What is the best deck in V:TES?  For any given tournament?  Moot.  What’s the metagame going to be like for a given event?  I don’t know.  I can try to theorize.  So can everyone else.  The metagame isn’t the end all and be all of making a deck decision, anyway.  A common comment with Magic players, a game where metagames are much more important, is that you still have to be comfortable with the deck you play.  If you are comfortable with aggro and suck at playing control, doesn’t matter that control will be advantaged in the metagame.

Is Dominate overpowered?  … I don’t see this being moot, more being obvious.  I stated that I’d like to see movement in what the best clans/disciplines/whatever are in V:TES.  The sort of reply that I recall from my statement was along the lines of “You can’t make Quietus the best in the game as it would cause too much of a power increase or would require bannings/card rotations.”  Well, if Dominate weren’t so overpowered, it would be that much easier to elevate other disciplines.

What is the best RPG?  Moot.  What sort of experience are you looking for?  I hate d20 mechanics because I find them fiddly and flavorless, but I like Conan d20 because the world is a great world for swords and sorcery style role-playing and the mechanics aren’t as overbearing to the experience as in D&D 3.0 or 3.5.  I also hated FATE as being too vague, too confusing, counterintuitive, and forcing players to do things they should have the choice to do on their own.  Are we talking one shot or campaign?  Campaign play should see a good experience system where characters evolve mechanically if not always becoming clearly more powerful.  One shots don’t need an experience system at all.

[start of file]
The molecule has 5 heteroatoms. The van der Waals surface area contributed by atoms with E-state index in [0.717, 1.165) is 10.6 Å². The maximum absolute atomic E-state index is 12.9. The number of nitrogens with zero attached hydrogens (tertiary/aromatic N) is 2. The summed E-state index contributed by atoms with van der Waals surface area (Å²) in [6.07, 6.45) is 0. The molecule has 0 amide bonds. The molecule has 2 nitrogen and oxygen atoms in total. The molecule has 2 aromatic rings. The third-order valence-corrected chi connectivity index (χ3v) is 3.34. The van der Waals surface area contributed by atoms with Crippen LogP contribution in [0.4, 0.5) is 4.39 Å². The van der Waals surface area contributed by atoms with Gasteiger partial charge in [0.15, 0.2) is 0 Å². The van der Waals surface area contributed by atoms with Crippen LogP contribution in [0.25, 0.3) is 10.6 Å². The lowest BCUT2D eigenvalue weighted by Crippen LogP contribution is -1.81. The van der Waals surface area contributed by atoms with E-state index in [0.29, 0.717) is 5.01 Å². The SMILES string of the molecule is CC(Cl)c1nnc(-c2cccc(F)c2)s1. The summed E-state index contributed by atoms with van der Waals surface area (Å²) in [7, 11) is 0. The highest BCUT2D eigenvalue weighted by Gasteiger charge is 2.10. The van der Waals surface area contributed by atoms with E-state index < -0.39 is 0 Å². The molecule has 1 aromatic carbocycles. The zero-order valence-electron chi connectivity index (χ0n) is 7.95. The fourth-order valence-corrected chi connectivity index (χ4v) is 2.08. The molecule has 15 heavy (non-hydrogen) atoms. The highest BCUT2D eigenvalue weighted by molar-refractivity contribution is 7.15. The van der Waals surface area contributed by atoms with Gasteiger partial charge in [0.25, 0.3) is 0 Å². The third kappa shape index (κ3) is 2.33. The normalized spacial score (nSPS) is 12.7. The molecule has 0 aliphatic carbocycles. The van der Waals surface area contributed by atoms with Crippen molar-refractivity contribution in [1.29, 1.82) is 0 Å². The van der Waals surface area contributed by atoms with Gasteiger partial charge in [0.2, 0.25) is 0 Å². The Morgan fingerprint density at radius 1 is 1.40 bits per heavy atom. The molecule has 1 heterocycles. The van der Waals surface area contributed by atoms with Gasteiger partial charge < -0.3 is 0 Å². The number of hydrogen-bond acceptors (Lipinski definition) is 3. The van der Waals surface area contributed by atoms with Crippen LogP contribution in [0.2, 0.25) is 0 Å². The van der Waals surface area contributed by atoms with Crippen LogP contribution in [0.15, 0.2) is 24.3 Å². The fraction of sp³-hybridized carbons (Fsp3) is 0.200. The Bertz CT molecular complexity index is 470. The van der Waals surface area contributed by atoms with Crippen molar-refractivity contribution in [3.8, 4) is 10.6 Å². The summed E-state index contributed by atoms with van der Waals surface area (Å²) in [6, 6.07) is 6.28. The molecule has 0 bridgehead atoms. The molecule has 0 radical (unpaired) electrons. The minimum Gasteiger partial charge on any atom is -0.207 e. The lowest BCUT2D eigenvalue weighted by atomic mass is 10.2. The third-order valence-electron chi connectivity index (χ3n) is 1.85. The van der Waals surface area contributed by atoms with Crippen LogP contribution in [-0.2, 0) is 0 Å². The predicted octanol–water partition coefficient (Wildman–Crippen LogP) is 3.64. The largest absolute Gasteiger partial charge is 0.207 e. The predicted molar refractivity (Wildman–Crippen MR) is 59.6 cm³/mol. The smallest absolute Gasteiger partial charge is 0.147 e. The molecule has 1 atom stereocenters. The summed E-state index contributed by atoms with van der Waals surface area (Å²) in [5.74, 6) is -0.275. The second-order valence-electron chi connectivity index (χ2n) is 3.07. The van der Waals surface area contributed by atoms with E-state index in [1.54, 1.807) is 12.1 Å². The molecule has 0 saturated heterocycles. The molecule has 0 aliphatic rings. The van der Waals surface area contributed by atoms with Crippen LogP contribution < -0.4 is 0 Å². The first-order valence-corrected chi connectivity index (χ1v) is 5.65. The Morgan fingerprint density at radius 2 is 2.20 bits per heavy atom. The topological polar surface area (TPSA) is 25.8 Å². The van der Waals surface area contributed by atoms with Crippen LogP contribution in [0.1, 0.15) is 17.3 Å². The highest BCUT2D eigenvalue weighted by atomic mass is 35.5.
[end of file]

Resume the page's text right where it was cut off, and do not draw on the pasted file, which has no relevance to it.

Unfortunately, many more interesting RPG systems (to me) are tied into a specific world, a world that I may not care that much about.  My favorite system today is Legend of the Five Rings Third Edition Revised; it has been my favorite system for years.  But, I only like part of the world of Rokugan.  I would much rather see the system applied to other genres, assuming, of course, one can find enough players.

If you can’t find enough players to play a RPG, the value of that RPG is none.  It’s not moot, not debatable.  But, you can always find players if you try hard enough, so we move back into the world of moot-osity.  Course, can come from the other direction.  If a play group enjoys a RPG, it has sufficient value.  It’s not debatable what its value is – its value is “This is fun.”

Pedantic?  Sure.  That’s the way I roll.  Can someone find some grammar error, spelling error, misuse of a word (probably a use of “ironic”, which I don’t want to get into, though it could have been mentioned) on my part?  Sure.  It’s not like language is static or easily mastered.  I just prefer people to use enormiosity when they mean vast and unregardable when they mean irrelephant.

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2 Responses to Deceptively Disinterested

  1. Andrew Haas says:

    I always took moot to mean rendered irrelevant by other things.
    “Who has the fastest boat?” A moot point because there is no water. I’ll have to research this more, the challenge to you becomes either using these words properly in the mod you’re writing, or, using them incorrectly and seeing if anyone notices.

  2. […] hack and slash mentality, where the adventure is framed within a context of plot-unregardable [see Deceptively Disinterested for definition] combat.  Sure, even in hack and slash, there’s the possibility of gaining or […]